At the moment I'm thinking about spacetime curving under Lorentz transformation while the intrinsic impedance remains "true". That's just mind boggling to me. I want to ask "why" but it's not exactly the right question.

    Another thing that nips at me is that this is the formulation of the geometric mean. I think it might apply to splines, and that's another very weird notion to me. The "melding" of two dissimilar quantities in a common "place"? Something like that. Again, I don't know how to express this exactly, or whether I'm just off in the weeds.

    We often see threads where folks are asking "what is time?", "what is space?", "what is -" etc. Everyone must have been there once, questioning some fundamental thing. I think this qualifies as my Rubicon. I'd like to know what intrinsic impedance really is. And to stay on topic, I can cast this entirely within the framework of relativity.

    I don't know if it's fair to ask "why the geometric mean?" while most of us are left in the dust by the coordinate rotation that we associate with relative motion, that is, whether it's plausible to try to lump these generalizations together. But I wonder. Here I'm associating the "warping" of the geometric mean with the warping of relativity. Maybe that's irrational. But I'd like to ask the advanced contributors here for some insight, if the question doesn't seem too wacky. Let me try to turn this into a suitable question:

    Starting with the formulation that light speed is the geometric mean of the two components of the free space impedance - which are associated with the orthogonal pair of components of the EM wave - we can reword SR by establishing that it is the "impedance" which is held constant while the frequency shifts, and that the contraction might be thought of as the cost of taking in more volume by action of a corkscrew (considering 1D axial rotation). Two questions spring from this (a) what does it mean, or how else might we describe what SR "means" by thinking in terms of the impedance that "operates on" or "reacts to" the E and H components of the wave?; and (b) Why the geometric mean, and what, if any, are the implications of twisting and rolling the moving coordinate system in light of the observation that the geometric mean "means" something akin to a spline?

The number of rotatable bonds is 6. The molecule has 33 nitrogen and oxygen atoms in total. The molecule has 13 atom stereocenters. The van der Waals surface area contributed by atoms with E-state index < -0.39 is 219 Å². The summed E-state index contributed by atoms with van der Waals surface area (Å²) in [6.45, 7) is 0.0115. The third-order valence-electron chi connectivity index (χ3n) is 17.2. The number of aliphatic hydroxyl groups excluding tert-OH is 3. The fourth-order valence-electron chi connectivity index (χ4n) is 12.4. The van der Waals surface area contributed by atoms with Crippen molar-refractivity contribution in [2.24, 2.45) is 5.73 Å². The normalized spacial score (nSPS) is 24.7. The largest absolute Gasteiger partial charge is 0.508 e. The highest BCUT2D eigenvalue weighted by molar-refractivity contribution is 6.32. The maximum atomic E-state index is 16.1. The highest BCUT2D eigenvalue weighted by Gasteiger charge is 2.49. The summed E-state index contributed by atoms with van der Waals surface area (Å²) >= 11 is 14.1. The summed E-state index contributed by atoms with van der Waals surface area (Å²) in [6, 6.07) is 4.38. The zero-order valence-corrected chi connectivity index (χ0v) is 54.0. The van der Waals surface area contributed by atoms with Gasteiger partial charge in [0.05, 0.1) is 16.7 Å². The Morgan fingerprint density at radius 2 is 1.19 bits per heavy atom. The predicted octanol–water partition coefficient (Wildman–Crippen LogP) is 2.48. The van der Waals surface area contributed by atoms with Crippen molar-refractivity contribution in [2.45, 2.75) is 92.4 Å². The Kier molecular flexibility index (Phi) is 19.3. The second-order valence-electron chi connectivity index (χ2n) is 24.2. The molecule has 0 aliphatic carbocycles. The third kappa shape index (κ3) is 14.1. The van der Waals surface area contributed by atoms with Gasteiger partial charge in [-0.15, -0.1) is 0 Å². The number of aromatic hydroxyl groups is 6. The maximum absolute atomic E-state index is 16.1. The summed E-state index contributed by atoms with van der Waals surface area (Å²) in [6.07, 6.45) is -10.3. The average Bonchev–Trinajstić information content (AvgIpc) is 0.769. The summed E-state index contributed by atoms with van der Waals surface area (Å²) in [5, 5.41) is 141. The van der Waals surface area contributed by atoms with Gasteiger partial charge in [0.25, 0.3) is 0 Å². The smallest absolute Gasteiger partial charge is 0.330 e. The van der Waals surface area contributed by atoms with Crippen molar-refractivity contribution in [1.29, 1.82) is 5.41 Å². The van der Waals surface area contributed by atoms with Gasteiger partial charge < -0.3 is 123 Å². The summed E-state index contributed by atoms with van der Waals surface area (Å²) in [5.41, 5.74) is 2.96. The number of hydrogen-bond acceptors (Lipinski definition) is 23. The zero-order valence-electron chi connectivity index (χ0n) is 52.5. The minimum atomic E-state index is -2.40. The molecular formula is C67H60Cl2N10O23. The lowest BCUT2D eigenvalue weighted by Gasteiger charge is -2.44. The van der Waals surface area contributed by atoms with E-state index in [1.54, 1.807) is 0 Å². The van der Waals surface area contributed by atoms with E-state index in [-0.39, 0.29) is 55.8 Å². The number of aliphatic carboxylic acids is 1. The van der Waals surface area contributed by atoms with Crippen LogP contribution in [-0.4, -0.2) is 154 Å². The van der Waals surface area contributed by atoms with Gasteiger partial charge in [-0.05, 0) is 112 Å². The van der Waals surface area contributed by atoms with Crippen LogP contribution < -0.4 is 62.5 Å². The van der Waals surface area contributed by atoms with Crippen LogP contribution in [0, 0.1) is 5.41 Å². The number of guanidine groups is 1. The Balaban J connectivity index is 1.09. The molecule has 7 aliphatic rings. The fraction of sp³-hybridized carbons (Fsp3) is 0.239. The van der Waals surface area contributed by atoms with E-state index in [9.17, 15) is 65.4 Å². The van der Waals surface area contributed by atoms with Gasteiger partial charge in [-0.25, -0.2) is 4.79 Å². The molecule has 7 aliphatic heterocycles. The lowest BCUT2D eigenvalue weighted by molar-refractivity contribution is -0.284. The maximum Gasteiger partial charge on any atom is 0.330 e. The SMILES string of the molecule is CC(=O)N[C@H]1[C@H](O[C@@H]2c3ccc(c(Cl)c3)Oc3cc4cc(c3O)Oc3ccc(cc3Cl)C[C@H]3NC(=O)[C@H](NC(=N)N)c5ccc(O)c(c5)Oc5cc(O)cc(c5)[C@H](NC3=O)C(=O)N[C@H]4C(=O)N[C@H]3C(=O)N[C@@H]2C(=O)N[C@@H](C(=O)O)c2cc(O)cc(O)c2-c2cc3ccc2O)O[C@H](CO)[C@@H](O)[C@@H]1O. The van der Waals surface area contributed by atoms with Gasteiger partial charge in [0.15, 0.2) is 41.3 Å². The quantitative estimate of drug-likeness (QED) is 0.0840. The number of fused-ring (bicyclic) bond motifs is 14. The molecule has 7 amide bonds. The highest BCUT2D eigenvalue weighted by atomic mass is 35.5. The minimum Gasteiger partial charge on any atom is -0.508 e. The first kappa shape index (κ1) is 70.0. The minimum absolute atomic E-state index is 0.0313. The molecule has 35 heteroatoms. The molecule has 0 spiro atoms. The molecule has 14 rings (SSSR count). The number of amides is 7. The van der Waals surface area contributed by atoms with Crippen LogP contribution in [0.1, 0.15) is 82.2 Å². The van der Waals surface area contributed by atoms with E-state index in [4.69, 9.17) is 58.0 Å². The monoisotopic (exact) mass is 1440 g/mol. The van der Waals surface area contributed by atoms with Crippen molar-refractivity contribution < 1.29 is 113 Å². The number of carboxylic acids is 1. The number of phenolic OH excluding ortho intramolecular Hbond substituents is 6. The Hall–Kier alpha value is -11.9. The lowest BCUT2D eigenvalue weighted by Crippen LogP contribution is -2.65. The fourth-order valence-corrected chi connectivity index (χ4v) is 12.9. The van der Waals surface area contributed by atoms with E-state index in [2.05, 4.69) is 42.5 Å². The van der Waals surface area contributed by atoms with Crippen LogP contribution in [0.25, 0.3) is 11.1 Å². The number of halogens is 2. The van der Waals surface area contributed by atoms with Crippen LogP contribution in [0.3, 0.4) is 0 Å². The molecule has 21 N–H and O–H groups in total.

8. OnlyMe Valued Senior Member

    That is the problem. The two situations are not equivalent.

    When the light flashes it sets off an expanding sphere of photons, which is A light sphere.

    When someone moves with the lamp, what they experience as the light sphere moving with them, is not a single light sphere. It is an infinite number of light spheres, the center of each being the next point along the path of the lamp's motion.